Minimize Unrest After Racially Charged Incidents Occur on Campus
Racially charged incidents are occurring on campuses at alarming rates. A November 2018 FBI report showed a three-year rise in the number of campus hate crimes motivated by race. Whether responding to acts of bias, such as quoting racially insensitive literature in courses, or hate crimes, such as racially charged killings by police, institutions are examining how to prevent community anger from erupting into violent protests. School administrators and presidents should take the following actions to address concerns and reduce the potential for campus unrest.
- Assess the campus racial climate. Talk with students and employees to understand the issues and select the right corrective actions. Use focus groups, one-on-one conversations, or campus forums to elicit feedback. Regularly meet with student organizations representing minority groups to identify problems and create solutions.
- Open a campus dialogue on racial issues. Show a commitment to an inclusive campus by holding forums on supporting underrepresented students. Provide opening remarks and attend the entire program.
- Create a diversity committee to identify how the institution can be more inclusive. Include student leaders and faculty and staff from a cross-section of departments, such as security, athletics, academic affairs, study abroad, and specific colleges or academic units.
- Determine whether faculty and employees represent student demographics. Conduct a statistical analysis to compare the faculty’s racial composition to that of your student body, region, and state. If faculty and staff lack diversity, consult an employment lawyer about strategies for improvement. Articulate the institution’s stance on changing or keeping specific employment practices based on the analysis.
- Revise performance review and recruiting systems to diversify faculty and employees. For example, create minority recruitment and mentorship programs. Consult an employment lawyer.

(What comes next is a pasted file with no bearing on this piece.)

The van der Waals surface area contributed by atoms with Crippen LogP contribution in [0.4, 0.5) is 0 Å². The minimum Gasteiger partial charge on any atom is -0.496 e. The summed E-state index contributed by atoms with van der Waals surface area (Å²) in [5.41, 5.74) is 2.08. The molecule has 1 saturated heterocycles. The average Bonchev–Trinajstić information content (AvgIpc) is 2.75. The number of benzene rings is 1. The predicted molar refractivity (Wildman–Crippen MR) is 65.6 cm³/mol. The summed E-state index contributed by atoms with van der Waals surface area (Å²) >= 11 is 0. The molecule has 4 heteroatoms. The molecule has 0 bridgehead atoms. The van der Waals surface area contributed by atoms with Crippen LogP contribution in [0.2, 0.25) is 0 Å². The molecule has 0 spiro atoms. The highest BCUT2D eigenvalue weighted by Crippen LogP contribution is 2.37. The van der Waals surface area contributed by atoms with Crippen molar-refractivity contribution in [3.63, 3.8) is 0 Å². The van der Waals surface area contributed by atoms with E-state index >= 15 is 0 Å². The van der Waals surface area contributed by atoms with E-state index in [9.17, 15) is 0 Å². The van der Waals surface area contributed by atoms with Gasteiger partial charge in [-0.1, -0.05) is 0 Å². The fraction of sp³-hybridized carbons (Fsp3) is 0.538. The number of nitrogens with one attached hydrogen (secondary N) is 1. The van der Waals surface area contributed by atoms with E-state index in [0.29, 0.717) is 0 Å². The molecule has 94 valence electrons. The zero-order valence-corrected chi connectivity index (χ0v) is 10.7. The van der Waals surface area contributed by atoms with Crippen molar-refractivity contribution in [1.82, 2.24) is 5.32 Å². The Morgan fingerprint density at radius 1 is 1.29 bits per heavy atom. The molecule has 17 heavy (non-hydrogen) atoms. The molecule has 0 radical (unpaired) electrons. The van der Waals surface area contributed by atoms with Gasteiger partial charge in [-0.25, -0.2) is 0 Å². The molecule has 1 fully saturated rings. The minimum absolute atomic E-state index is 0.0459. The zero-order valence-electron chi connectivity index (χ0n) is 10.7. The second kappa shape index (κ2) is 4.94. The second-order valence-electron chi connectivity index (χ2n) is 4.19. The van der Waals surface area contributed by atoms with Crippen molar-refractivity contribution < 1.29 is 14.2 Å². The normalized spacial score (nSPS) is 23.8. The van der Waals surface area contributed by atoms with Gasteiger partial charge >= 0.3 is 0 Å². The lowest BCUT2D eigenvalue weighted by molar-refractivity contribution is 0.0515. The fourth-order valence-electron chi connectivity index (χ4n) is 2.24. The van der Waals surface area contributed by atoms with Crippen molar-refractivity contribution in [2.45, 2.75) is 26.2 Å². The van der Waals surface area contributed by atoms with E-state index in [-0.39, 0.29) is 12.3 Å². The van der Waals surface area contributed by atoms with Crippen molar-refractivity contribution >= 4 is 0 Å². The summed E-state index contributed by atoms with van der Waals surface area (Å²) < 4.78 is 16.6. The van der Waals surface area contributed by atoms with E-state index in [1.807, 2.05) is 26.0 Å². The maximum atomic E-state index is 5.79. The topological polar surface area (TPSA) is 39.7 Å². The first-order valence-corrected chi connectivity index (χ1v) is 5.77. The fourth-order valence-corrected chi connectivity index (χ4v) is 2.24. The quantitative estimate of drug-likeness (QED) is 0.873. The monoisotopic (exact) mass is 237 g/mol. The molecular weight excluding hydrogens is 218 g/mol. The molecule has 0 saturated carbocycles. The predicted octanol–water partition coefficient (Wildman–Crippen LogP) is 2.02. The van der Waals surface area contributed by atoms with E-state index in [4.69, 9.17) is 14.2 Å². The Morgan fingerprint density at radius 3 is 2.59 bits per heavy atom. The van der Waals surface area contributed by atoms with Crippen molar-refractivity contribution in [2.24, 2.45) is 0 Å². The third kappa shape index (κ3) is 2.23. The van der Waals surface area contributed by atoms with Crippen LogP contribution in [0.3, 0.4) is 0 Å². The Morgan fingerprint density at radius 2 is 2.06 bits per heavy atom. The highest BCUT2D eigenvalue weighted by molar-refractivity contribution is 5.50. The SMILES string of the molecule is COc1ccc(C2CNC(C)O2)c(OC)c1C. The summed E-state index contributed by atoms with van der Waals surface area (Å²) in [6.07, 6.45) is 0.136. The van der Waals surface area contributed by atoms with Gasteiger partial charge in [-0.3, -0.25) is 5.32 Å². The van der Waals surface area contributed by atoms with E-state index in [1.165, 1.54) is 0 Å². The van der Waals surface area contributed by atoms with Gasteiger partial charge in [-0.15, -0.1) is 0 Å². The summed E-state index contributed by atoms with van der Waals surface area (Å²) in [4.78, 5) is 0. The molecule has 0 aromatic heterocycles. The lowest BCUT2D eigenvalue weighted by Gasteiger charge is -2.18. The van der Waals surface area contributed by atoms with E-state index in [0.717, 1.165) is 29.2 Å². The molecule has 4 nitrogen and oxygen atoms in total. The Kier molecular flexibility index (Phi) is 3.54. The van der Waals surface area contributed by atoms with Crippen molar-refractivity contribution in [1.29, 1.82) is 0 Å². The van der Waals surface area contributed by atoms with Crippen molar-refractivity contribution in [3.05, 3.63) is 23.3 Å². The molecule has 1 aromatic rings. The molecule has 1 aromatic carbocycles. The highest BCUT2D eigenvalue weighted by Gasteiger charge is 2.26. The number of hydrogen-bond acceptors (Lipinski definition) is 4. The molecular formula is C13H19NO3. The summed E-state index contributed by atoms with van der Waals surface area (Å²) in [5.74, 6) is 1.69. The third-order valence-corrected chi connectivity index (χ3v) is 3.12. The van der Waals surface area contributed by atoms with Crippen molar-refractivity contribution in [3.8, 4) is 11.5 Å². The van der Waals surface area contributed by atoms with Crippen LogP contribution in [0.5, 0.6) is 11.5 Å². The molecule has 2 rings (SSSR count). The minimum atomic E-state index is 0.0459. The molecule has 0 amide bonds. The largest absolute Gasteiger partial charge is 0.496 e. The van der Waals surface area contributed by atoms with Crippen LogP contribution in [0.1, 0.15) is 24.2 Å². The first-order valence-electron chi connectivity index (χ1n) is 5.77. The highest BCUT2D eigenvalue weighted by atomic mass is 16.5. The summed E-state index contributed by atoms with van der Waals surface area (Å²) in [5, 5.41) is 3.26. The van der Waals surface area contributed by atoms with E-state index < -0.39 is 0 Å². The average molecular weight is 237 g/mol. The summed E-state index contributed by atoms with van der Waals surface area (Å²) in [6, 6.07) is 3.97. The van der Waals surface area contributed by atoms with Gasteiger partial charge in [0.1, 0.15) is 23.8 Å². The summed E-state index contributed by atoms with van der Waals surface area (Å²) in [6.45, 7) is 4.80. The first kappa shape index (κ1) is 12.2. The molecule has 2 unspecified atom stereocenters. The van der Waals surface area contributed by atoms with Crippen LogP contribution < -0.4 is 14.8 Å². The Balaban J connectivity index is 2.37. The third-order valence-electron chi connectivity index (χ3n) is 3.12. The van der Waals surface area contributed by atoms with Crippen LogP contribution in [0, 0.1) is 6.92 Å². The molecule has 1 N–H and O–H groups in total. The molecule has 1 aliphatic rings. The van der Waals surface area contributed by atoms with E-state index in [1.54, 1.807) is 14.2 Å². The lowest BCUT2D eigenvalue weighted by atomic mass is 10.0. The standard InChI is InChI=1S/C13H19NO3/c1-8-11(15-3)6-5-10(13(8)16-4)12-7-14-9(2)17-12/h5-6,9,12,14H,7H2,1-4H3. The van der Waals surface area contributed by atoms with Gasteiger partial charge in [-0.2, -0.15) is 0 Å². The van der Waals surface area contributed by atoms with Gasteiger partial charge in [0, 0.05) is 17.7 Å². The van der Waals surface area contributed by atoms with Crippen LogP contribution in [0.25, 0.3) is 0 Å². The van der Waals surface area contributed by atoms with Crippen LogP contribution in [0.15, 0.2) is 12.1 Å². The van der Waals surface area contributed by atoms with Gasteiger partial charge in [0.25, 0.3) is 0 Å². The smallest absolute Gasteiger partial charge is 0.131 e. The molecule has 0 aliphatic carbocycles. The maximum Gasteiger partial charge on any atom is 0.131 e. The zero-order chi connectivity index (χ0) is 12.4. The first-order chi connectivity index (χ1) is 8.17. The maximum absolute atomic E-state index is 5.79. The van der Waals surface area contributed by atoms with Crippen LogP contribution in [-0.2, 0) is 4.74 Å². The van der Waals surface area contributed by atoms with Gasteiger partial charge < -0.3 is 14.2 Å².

- Create a diversity officer position in the senior administration to oversee efforts to improve inclusion. Responsibilities may include creating a diversity report and implementing its recommendations, overseeing a diversity task force, and developing a campus cultural center.
- Build cultural centers on campus. Cultural centers show that the institution welcomes different backgrounds, and the centers provide educational resources about cultural heritage. For example, many campus cultural centers offer publications, media, art, and speakers to teach the community.
- Create and publicize an online or telephone bias reporting system. Work with legal counsel to determine how your institution can best respond to problems identified. For example, as part of an October 2019 settlement, the University of Michigan replaced its bias response team, tasked with investigating incidents, with a campus climate support team, tasked with providing support to targets of campus bias.
- Stay responsive on social media. Work with public relations experts to craft a measured and prompt response to the first signs of social media unrest. Continue to monitor social media as the situation progresses. Respond when appropriate.
- Ensure campus harassment policies do not prevent freedom of speech. With the help of legal counsel, public institutions should review their harassment policies to ensure free speech rights are not endangered. Also, any private college that has adopted a free speech policy should ensure its anti-harassment practices do not encroach on the policy.
- Provide diversity training to students and employees. While training can impart greater understanding, it also can have adverse effects by focusing on potential liability or judging participants. Program effectiveness is critical. Before implementing a training program, review evidence of its effectiveness.
- Inform the campus community. Work with a public relations specialist to communicate with students, faculty, and staff any steps the college has taken to promote racial inclusion. Use multiple tools such as social media, news releases, and letters from the administration.
- Communicate with campus security and local police about conflict resolution and de-escalation. Ensure that security and local authorities are aligned on supporting the community’s free speech rights and campus safety concerns.
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About the Author
Melanie Bennett, Esq.
ARM-E, Senior Risk Management Counsel
In her role on UE’s Risk Research team, Melanie dives into timely topics affecting education. Her areas of expertise include pandemic response, protecting minors, enterprise risk management (ERM), and technology accessibility. Prior to joining UE, she interned at the U.S. Department of Education’s Office for Civil Rights.